Elizabeth, who spent eight years in the Air Force military police, said her service made her “realize that even though I had been told I couldn’t do something because I was a female, I was so blessed and lucky to live in this country rather than some of the others that I visited that did not allow women basic human rights.”
Mayra credited TWU staff and faculty with the “motivation and support I have needed as a semi-single parent to continue to pursue my dreams even when the going gets tough.” Mayra, who served four years as a legal administration clerk in the Marines, shared with us that she “knows all veterans who use TWU’s veteran center enjoy it as much as I do. I feel it is our safe place, where we can be ourselves and support each other; it’s our family on and off campus.” Majoring in General Studies, with concentrations in family studies and sociology, she hopes to work with lower-income families to help them obtain resources they may need.
Regent Nancy Paup notably wrapped up their presentations by crediting both students’ commitment and their courage to “Boldly Go” in tackling the leadership challenges and opportunities before them—so true to everything that we stand for at TWU!
Another engaging board discussion centered on a consultant’s report on the prospect of adding a slate of competitive sports at TWU. These sports programs would not involve athletic scholarship players and would not be governed by the NCAA, but instead would be designed to enhance the collegiate experience for students as our residential population grows, spur enrollment, and lift community spirit. Other universities who have started similar programs have had very positive outcomes.
Regent Wu asked if the introduction of these sports would affect the rich ethnic diversity of our campus, and others asked about any impact on academic quality, but I was able to share that unlike with NCAA recruiting, we can be much more intentional with a recruiting strategy that matches goals the university sets. Much still needs to be considered before any action is taken, but this presentation was very positively supported by the board and they encouraged further investigation.
Kevin Cruser, our director of legislative affairs, shared an update, and then we were pleased to officially introduce our new mascot, Oakley, to our board members.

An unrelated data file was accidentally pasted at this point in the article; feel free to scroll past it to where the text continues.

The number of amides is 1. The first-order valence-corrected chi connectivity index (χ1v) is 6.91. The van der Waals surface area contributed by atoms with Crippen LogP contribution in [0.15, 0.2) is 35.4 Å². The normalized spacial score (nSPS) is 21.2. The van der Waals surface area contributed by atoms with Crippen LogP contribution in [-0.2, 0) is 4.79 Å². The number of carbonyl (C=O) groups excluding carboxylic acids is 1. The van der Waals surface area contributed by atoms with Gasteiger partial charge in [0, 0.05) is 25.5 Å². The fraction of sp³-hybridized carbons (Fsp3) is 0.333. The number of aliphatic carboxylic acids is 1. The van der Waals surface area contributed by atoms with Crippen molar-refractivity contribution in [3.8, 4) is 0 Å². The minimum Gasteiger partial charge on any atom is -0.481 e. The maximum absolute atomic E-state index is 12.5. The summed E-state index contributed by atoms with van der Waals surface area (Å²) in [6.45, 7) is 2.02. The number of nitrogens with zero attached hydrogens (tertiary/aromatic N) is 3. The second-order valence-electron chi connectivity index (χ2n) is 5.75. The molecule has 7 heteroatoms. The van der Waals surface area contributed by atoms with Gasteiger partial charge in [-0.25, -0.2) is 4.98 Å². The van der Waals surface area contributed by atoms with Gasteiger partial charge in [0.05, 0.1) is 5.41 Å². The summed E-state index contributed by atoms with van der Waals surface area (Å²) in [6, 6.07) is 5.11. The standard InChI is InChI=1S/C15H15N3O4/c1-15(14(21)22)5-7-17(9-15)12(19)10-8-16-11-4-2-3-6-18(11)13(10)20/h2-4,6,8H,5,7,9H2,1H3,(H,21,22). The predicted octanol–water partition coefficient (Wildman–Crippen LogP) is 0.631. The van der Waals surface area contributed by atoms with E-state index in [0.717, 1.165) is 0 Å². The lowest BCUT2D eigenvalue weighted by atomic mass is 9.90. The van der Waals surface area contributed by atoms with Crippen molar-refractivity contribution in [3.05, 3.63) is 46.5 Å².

In closing, I spoke with regents about TWU metaphorically sitting on a ‘gold mine’ because of so many positive opportunities. Following in the vein of that metaphor, I highlighted two nuggets: the impact of our alumni and university ambassadors—including you—and the current diversity of our student body. I shared the recent success of our first stop in Fort Worth on an alumni tour that seeks to connect more deeply with our alumni and to look back at the rich legacy of the university as we continuously also look forward.
Some of the data that have surfaced in our look back are summarized in a report from Gallup in partnership with Excelencia. From a national representative sample of alumni from 2000 to 2017, we see reminders of how intentionality matters. One data point that stood out is how many of our alumni strongly agree with the statement that their education was worth the cost. That should come as no surprise though, given that more than half of our students are first generation, a trend of TWU providing opportunity and excellence that has persisted for some time. It also was heartening to see how well our alumni are doing with elements of wellbeing, something that will only strengthen as we become even more intentional about health and wellbeing.
My final note to the regents highlighted how much our student body reflects the ethnic diversity of the State of Texas. When I spoke recently in Washington, DC about the role universities play in preparing Hispanic students for the workforce, I connected our work to my background in second-language acquisition. In many paradigms, not knowing English is seen as a deficit. But if we think about it long term, knowing one language and then learning English means, in the end, the student knows two languages. In the ‘asset’ paradigm, we instead leverage the strengths the student brings. We have a long history of intentionally serving a student body that was historically excluded from higher education, namely women and people of color, and we can now apply that model of intentionality to serve others similarly marginalized.
The meeting concluded with a sense of accomplishment for the progress we’re making. Of course you can always review the agenda, presentations, and recording of the full meetings on the regents' website.
With this report, let’s turn our attention to the growing list of next steps still to do. Please let me know if you find these summaries helpful.
With Pioneer Pride,
Carine M. Feyten, Ph.D.
Chancellor and President
Page last updated 2:54 PM, November 12, 2018